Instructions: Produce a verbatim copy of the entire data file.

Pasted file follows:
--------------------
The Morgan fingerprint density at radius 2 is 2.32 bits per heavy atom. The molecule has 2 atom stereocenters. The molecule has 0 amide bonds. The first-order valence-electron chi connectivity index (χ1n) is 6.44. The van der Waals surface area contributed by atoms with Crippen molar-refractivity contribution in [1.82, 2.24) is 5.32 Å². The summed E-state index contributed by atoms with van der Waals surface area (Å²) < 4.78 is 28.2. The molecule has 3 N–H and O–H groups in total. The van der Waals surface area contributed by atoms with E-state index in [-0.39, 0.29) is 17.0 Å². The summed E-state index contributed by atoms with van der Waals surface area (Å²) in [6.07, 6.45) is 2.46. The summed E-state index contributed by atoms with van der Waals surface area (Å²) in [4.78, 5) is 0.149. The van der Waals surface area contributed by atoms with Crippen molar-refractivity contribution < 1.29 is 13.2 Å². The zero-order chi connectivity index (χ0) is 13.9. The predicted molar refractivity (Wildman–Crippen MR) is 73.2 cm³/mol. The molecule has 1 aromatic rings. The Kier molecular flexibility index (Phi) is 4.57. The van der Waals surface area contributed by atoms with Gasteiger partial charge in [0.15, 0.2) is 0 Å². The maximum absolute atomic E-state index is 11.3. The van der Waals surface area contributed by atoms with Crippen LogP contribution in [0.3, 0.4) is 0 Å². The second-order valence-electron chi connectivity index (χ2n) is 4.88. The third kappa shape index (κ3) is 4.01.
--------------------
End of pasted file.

The Morgan fingerprint density at radius 2 is 2.32 bits per heavy atom. The molecule has 2 atom stereocenters. The molecule has 0 amide bonds. The first-order valence-electron chi connectivity index (χ1n) is 6.44. The van der Waals surface area contributed by atoms with Crippen molar-refractivity contribution in [1.82, 2.24) is 5.32 Å². The summed E-state index contributed by atoms with van der Waals surface area (Å²) < 4.78 is 28.2. The molecule has 3 N–H and O–H groups in total. The van der Waals surface area contributed by atoms with E-state index in [-0.39, 0.29) is 17.0 Å². The summed E-state index contributed by atoms with van der Waals surface area (Å²) in [6.07, 6.45) is 2.46. The summed E-state index contributed by atoms with van der Waals surface area (Å²) in [4.78, 5) is 0.149. The van der Waals surface area contributed by atoms with Crippen molar-refractivity contribution < 1.29 is 13.2 Å². The zero-order chi connectivity index (χ0) is 13.9. The predicted molar refractivity (Wildman–Crippen MR) is 73.2 cm³/mol. The molecule has 1 aromatic rings. The Kier molecular flexibility index (Phi) is 4.57. The van der Waals surface area contributed by atoms with Gasteiger partial charge in [0.15, 0.2) is 0 Å². The maximum absolute atomic E-state index is 11.3. The van der Waals surface area contributed by atoms with Crippen LogP contribution in [0.3, 0.4) is 0 Å². The second-order valence-electron chi connectivity index (χ2n) is 4.88. The third kappa shape index (κ3) is 4.01.